Homemade Wheat Pizza Crust

December 16th, 2009 by Dionna | 14 Comments
Posted in Adults, Children, Eclectic Learning, Healthy Living, Homey Goodness, Just for Fun/Miscellaneous, natural parenting, Preschoolers, Toddlers

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Kieran’s Tio Darin specifically requested that I post on the pizza that we made for Kieran’s birthday party. (He also requested a post on Kieran’s train ride; that is in the works.)

This crust is, admittedly, damned good. It is based on a recipe found here, and I have our dear friend Melody to thank for introducing us to it. We first made it in a “Little Chefs” co-op class she hosted.

I’ve tried it half white/half wheat (that’s the dough we made for Kieran’s party) and all wheat. Both taste yummy, the only difference I noticed is that the half & half rises more before baking. We also cooked the two crusts differently: with the wheat, we put all the toppings onto the raw dough and then baked the pizza. With the half & half, we baked the dough by itself first until it was almost done, then put the toppings on and baked it more. The crust came out noticeably better when we baked it alone first – whether that was also a function of being half & half, I don’t know yet. When we did not bake the crust first, we had a small doughy disaster – the toppings were done but the middle of the crust needed more time. 500 degrees on a pizza stone helped, but the toppings got crispier than I would have liked.

So here is the recipe with my (thank you, Melody) changes; it is doubled so you have enough to freeze:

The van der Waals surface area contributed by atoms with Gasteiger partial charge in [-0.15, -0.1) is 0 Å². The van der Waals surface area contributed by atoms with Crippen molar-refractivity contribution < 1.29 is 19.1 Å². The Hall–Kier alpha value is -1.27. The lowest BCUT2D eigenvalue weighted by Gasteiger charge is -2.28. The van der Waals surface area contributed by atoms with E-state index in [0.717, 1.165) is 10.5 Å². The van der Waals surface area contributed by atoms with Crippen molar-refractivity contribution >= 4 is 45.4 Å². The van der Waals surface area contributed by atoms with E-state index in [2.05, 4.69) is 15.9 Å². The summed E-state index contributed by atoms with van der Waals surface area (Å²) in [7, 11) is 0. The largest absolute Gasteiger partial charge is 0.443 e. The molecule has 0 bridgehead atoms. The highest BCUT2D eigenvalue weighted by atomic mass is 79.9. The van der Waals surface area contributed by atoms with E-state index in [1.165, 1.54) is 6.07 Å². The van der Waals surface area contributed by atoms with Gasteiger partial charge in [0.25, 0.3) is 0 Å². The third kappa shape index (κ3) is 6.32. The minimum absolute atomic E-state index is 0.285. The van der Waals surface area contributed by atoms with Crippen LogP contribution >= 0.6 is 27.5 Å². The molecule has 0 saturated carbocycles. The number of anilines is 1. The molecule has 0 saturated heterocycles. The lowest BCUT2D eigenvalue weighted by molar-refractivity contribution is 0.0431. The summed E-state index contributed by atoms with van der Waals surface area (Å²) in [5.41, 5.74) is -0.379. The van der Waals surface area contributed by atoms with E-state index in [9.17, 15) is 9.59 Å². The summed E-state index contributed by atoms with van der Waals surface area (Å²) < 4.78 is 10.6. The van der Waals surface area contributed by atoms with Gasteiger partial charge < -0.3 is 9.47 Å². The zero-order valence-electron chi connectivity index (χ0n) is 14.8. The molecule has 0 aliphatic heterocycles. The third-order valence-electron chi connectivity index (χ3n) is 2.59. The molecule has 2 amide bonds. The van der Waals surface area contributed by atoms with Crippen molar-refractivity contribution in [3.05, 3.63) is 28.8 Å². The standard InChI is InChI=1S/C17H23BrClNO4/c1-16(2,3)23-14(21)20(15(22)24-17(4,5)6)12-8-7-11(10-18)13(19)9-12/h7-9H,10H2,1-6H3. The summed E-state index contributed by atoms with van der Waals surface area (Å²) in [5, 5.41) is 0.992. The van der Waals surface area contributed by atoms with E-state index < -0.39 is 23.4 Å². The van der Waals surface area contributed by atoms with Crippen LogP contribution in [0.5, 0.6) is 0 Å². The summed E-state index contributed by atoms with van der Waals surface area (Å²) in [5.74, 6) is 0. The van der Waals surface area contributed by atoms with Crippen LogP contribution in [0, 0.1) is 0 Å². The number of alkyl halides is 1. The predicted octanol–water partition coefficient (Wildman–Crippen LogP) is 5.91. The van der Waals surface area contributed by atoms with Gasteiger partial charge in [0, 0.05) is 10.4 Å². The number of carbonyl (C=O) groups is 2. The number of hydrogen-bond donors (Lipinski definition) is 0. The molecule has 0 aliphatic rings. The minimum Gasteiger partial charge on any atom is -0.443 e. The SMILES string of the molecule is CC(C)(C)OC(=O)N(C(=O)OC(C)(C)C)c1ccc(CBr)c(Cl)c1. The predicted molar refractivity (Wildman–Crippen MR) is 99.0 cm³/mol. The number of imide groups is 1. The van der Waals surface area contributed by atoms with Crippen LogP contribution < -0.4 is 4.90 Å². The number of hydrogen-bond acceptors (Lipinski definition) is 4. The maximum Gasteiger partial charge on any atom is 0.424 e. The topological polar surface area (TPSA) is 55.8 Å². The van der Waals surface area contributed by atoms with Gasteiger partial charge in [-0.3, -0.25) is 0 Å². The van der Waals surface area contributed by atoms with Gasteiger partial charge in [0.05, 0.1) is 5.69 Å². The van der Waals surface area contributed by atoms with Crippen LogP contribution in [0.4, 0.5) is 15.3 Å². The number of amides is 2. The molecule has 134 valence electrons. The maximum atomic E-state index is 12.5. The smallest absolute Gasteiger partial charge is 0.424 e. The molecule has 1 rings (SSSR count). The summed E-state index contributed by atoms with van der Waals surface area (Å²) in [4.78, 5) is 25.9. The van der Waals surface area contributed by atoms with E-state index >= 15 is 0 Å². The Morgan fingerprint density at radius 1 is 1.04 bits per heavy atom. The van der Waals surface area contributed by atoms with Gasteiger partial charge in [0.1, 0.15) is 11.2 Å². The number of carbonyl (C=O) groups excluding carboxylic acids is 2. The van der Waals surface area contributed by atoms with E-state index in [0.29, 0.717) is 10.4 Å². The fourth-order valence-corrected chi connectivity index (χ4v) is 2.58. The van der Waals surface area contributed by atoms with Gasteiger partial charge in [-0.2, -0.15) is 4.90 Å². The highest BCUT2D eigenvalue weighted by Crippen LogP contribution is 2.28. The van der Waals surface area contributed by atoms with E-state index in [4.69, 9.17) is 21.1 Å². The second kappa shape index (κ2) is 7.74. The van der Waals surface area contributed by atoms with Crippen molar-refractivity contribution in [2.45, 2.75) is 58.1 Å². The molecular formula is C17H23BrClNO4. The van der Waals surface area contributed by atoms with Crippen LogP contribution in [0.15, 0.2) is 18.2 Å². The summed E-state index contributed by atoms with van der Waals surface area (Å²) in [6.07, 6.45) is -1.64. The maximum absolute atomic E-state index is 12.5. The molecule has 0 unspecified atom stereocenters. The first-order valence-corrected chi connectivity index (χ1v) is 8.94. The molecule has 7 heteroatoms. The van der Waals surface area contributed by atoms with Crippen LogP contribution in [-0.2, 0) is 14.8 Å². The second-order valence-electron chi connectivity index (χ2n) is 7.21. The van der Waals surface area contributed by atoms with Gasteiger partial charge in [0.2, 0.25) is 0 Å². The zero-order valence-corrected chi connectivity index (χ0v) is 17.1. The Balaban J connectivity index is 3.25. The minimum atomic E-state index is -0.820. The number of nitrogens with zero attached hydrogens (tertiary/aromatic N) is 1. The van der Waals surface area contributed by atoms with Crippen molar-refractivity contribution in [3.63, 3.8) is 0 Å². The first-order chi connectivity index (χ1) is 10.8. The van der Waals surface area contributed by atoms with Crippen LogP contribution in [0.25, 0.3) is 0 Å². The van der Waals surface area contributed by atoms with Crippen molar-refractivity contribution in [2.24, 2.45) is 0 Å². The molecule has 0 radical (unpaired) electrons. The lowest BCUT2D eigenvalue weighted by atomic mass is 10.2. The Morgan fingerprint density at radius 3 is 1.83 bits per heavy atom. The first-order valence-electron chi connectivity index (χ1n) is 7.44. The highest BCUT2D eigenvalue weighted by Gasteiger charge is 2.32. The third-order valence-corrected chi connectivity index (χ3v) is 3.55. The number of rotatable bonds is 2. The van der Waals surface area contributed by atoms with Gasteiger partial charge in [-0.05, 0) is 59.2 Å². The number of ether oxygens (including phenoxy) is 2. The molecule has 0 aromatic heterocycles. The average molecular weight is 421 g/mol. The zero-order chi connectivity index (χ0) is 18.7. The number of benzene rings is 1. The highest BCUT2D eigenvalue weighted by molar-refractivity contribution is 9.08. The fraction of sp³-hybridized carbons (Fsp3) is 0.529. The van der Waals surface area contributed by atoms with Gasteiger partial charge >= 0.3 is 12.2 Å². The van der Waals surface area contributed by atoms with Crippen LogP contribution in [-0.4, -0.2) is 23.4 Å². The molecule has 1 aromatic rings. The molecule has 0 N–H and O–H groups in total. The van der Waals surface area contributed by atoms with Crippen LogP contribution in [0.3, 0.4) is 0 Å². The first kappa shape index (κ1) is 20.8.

2 teaspoons white sugar
3 cups warm water (I just let tap water get nice & hot)
2 tablespoon active dry yeast (if you are buying the little packets, 2 tbsp is equal to about 3 of the packets; I just dumped all 3 packets in)
2 tablespoons olive oil
2 teaspoons salt
4 cups whole wheat flour (if you want all whole wheat flour, use almost 6 cups of flour in the dough and reserve almost 1 cup to knead it in)
3 cups all-purpose flour
2 teaspoons honey
Italian seasoning (to taste; I probably used a little more than a tbsp)
Parmesan cheese (to taste; I probably used at least 2 tbsp)
  1. In a large bowl, dissolve sugar in warm water. Sprinkle yeast over the top, and let stand for about 10 minutes, until foamy.
  2. Stir the olive oil and salt into the yeast mixture, then mix in the whole wheat flour and 1 cup of the all-purpose flour until dough starts to come together. Tip dough out onto a surface floured with the remaining all-purpose flour, and knead until all of the flour has been absorbed, and the ball of dough becomes smooth, about 10 minutes. Place dough in an oiled bowl, and turn to coat the surface. Cover loosely with a towel, and let stand in a warm place until doubled in size, about 1 hour.
  3. When the dough is doubled, tip the dough out onto a lightly floured surface, and gently mix in the honey, Italian seasoning, and Parmesan Cheese.
  4. Divide into 4 pieces for 4 “hand-tossed” style larger crusts, or less than 4 for thicker crust; it will make 8-10 “personal” pizzas if you do smaller portions.
  5. Form into tight balls. Let rise for about 45 minutes, until doubled.
  6. Heat the oven to 460 degrees. Roll a ball of dough with a rolling pin until it will not stretch any further. Then drape it over both of your fists, and gently pull the edges outward, while rotating the crust (I, admittedly, did not do this; I just rolled it flat). When the circle has reached the desired size, place on a well oiled pizza pan. Brush the top of the dough with olive oil. Bake for approximately 10 minutes – just long enough that the crust has risen and is a light brown.
  7. Top pizza with your favorite toppings. At Kieran’s party I offered spaghetti sauce, tomatoes, mushrooms, onions, artichoke hearts, green peppers, sausage, pepperoni, chicken, Canadian bacon, and pineapple. And cheese of course.
    If you are freezing your pizza, stop here – do not bake the pizza for a second time.